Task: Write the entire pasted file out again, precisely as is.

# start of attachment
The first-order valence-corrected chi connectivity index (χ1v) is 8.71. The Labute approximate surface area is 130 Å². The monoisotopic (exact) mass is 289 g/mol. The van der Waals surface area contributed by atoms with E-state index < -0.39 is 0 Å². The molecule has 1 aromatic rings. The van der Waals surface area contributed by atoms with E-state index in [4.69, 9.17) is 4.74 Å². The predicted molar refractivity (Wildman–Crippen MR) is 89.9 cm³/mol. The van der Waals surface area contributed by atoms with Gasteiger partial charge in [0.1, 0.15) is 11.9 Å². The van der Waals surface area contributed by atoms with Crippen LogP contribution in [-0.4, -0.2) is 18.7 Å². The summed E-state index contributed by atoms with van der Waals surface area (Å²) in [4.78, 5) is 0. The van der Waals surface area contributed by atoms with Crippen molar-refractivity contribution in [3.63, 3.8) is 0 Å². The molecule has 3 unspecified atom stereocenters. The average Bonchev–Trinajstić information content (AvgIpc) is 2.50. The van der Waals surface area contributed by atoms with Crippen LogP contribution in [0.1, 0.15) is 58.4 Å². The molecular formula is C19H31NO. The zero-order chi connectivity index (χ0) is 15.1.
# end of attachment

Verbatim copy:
The first-order valence-corrected chi connectivity index (χ1v) is 8.71. The Labute approximate surface area is 130 Å². The monoisotopic (exact) mass is 289 g/mol. The van der Waals surface area contributed by atoms with E-state index < -0.39 is 0 Å². The molecule has 1 aromatic rings. The van der Waals surface area contributed by atoms with E-state index in [4.69, 9.17) is 4.74 Å². The predicted molar refractivity (Wildman–Crippen MR) is 89.9 cm³/mol. The van der Waals surface area contributed by atoms with Gasteiger partial charge in [0.1, 0.15) is 11.9 Å². The van der Waals surface area contributed by atoms with Crippen LogP contribution in [-0.4, -0.2) is 18.7 Å². The summed E-state index contributed by atoms with van der Waals surface area (Å²) in [4.78, 5) is 0. The van der Waals surface area contributed by atoms with Crippen molar-refractivity contribution in [3.63, 3.8) is 0 Å². The molecule has 3 unspecified atom stereocenters. The average Bonchev–Trinajstić information content (AvgIpc) is 2.50. The van der Waals surface area contributed by atoms with Crippen LogP contribution in [0.1, 0.15) is 58.4 Å². The molecular formula is C19H31NO. The zero-order chi connectivity index (χ0) is 15.1.